Winter Is Coming
Author: Jennifer McMahon
Friends, I am well and truly over the zombie pop-culture craze — movies, TV shows, action figures, you name it (I’m looking at you, The Winter People). So I was a bit irked when I realized I’d been tricked into reading a zombie thriller novel. Then things got weird. Haunted houses full of secret compartments, a madwoman’s hidden diary, Indian wise women, cursed rings, evil woods where shadowy figures lurk… there’s a whole lot of creepy paranormal phenomena, but does it add up to a good story?
Since their father’s death, rebellious teen Ruthie and her young sister Fawn have been struggling to make ends meet in the rural Vermont farmhouse where they live with their mother, Alice. Because of their off-the-grid, antisocial ways, their home is far from town, and when Alice vanishes into thin air one night, the girls are isolated, scared, and unsure what to do. While searching for their mother, Ruthie discovers an old diary written by Sara Harrison Shea, who lived in the same house a hundred years ago and was gruesomely murdered in 1908, shortly after the tragic death of her daughter. Since then, it’s said, Sara has walked the area as a ghost, and the odd, violent killings that crop up from time to time are attributed to her vengeful spirit. Now, with her entire family in danger, Ruthie must unearth the truth about what happened to Sara and the eerie phenomena that have cursed their land for a century.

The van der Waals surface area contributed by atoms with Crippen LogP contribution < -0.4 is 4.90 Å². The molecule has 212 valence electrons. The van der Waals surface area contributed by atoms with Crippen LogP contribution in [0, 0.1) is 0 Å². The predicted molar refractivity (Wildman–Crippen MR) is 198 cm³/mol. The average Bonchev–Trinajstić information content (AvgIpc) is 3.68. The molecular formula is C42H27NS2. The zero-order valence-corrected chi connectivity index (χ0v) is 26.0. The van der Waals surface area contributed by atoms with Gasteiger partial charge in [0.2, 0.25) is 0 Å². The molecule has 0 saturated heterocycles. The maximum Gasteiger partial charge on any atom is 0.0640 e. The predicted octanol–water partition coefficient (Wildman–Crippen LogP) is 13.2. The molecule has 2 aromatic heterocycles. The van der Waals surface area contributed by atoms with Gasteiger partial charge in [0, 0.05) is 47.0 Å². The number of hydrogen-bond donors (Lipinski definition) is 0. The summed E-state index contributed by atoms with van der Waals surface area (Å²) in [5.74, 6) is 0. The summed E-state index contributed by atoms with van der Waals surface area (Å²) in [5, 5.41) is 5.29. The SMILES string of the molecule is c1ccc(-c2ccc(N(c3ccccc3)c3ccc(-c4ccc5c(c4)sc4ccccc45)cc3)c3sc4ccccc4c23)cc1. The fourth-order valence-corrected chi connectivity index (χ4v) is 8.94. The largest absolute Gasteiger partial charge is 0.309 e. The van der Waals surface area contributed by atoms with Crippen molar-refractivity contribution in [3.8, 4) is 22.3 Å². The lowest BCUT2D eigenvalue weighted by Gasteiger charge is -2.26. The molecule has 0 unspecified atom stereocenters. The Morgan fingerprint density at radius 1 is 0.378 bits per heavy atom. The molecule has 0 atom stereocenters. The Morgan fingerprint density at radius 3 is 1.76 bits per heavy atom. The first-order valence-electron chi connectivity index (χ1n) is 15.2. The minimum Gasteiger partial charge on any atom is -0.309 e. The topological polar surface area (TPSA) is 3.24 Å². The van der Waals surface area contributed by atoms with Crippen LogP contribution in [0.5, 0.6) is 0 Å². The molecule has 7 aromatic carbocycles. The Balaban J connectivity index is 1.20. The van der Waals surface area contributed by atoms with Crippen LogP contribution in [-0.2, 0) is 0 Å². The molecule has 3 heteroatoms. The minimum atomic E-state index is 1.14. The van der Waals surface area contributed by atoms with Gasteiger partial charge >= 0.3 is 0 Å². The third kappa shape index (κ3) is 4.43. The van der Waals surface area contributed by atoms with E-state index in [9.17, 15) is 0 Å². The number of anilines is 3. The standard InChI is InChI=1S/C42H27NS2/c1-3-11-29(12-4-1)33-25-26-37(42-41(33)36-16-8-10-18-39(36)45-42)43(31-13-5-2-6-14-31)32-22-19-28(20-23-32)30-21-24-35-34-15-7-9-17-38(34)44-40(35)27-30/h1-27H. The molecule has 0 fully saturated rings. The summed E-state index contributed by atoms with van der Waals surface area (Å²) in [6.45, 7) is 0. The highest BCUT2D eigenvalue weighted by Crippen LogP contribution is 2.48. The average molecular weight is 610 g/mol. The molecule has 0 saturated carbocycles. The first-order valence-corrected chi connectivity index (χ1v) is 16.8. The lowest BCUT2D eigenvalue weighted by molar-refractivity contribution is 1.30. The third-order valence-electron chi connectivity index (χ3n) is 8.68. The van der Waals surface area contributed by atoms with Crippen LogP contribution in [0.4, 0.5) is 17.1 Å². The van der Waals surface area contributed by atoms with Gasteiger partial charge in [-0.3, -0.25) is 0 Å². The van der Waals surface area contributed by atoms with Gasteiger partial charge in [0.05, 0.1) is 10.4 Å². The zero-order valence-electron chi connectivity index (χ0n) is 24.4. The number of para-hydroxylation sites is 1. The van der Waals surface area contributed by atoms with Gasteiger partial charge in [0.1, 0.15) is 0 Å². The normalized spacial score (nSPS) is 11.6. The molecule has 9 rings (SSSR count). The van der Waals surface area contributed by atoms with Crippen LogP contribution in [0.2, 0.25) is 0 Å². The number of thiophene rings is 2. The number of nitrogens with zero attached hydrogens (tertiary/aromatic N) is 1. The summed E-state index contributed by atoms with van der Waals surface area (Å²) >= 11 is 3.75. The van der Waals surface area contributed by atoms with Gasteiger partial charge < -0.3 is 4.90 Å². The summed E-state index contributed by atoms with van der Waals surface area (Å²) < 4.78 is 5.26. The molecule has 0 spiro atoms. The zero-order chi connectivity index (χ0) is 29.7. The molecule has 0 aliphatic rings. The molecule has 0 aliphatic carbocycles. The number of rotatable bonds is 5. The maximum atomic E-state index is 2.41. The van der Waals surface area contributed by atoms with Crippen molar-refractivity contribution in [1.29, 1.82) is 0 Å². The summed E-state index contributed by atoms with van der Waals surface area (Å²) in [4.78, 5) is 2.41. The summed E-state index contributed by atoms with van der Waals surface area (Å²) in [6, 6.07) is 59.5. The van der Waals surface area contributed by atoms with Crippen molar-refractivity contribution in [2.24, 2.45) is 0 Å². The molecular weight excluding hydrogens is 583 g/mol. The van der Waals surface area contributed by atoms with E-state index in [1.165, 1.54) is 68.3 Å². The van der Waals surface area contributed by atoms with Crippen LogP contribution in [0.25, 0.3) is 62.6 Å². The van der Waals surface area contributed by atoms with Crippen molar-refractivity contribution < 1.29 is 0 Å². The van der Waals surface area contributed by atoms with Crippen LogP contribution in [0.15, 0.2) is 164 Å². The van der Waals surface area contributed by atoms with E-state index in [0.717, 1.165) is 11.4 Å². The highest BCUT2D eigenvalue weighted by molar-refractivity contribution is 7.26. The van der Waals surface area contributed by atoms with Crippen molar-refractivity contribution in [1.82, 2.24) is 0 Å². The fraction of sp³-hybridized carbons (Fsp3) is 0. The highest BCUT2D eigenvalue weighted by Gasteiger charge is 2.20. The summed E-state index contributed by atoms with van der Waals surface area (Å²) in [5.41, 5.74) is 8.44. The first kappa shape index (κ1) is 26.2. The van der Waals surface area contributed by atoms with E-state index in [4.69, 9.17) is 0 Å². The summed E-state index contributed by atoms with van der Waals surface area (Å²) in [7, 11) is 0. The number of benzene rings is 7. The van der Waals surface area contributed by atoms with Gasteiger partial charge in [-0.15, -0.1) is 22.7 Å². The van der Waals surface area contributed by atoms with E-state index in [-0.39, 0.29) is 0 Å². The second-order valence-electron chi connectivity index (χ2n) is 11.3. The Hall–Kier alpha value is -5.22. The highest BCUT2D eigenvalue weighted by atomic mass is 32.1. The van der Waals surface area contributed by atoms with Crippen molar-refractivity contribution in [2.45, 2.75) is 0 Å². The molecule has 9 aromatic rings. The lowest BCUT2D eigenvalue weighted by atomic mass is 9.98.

In books that have storylines set in the past and present, the chapters about the past can automatically seem more interesting, compared to the mundane daily lives of a contemporary middle-class American family. The Winter People is no exception, and Sara has the benefit of a little pioneer pixie dust glittering exotically over her everyday stories of plucking chickens and baking molasses cookies in a wood stove, even before the bloody mayhem starts. Sara’s storyline thrums with a sustained, palpable tension and the threat of violence — even if it’s nothing more than her rapidly deteriorating mental state, as her neighbors believe.
By contrast, the Ruthie storyline plods, unable to do much with the simple absence of a person; overcompensating, the author piles on minor characters, unlikely coincidences, and irrelevant subplots to keep the action headed toward a climax involving a magic spell to bring the dead back to life (no spoilers, it’s mentioned in the first chapter). Toward the end, the sheer quantity of occult paraphernalia is piled so high that literally anything could have happened and I would have just shrugged. Which is probably not the shock value McMahon was going for.
The premise, and the Sara chapters, were intriguing enough for me to keep going, but when the main reason for a present-day storyline is figuring out what happened in the past storyline, I tend to think we could trim the fat and just follow the more exciting story. If you’re home alone one night and want to spook yourself with a tale of eeeeevil, The Winter People sets an enjoyably creepy mood, though the horror-movie tropes may seem a little silly by the light of day.